Aluminum Provider Details Anodizing Process

June 1, 2018

Coil-anodized aluminum provider Lorin Industries has announced details of its electrochemical anodizing process. Pioneered by the Muskegon, MI-based firm, the process’ protective aluminum-oxide layer, known as the anodic layer, is grown at the molecular level from the surface of the metal, 2500 to 25,000 times thicker than that of a naturally occurring aluminum-oxide layer. Not a coating, but rather a protective outer layer of the metal itself bonded together at the molecular level, it provides corrosion and scratch protection. Only a few metals can be protectively anodized in this way.

Controlling the oxidation process through continuous coil anodizing creates a clear, translucent aluminum-oxide layer that reveals the natural beauty of a material. This anodic layer also can be colored for a specific look, even simulating other natural metals. Additionally, because this layer is created through the continuous-coil process, the color and finish are consistent over every square inch. of the aluminum. And, unlike painted or coated products, Lorin anodized aluminum reportedly will not chip, flake or peel.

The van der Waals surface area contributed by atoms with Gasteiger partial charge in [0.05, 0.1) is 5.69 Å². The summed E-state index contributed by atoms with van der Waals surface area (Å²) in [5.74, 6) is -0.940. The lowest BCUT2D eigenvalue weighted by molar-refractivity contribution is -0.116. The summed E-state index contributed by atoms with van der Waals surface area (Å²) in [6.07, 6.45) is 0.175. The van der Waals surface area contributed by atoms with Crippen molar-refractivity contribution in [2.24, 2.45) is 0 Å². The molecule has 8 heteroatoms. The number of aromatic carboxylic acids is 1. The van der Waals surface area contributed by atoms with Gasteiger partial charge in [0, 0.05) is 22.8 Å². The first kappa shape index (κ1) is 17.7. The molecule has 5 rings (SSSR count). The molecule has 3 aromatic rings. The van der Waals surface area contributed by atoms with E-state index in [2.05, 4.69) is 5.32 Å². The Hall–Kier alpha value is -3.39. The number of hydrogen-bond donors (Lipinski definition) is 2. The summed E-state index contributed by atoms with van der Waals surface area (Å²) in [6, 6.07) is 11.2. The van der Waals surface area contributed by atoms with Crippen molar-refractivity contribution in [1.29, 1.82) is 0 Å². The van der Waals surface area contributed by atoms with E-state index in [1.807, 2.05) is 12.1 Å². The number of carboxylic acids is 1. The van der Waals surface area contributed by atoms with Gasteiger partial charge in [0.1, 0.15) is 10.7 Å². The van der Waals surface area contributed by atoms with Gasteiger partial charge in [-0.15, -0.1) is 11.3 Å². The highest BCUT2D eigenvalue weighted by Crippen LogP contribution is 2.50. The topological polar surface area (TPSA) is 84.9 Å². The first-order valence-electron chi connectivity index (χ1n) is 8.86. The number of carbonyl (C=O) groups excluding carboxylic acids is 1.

The translucent crystalline structure of the anodic layer allows the aluminum to reflect and refract light in ways that other metals, paints, or coatings don’t, according to company officials. This helps the material, and thus any product made with it, come alive. A part of the corundum family of gemstones, including sapphire, and second only to diamonds in terms of hardness, the crystalline aluminum-oxide layer is key in achieving aesthetics, performance and durability.

Lorin Industries:

Industry-Related Terms: Crystalline Structure, Layer, Oxidation, Surface, Color, Anodizing
View Glossary of Metalforming Terms


See also: Lorin Industries

Technologies: Materials


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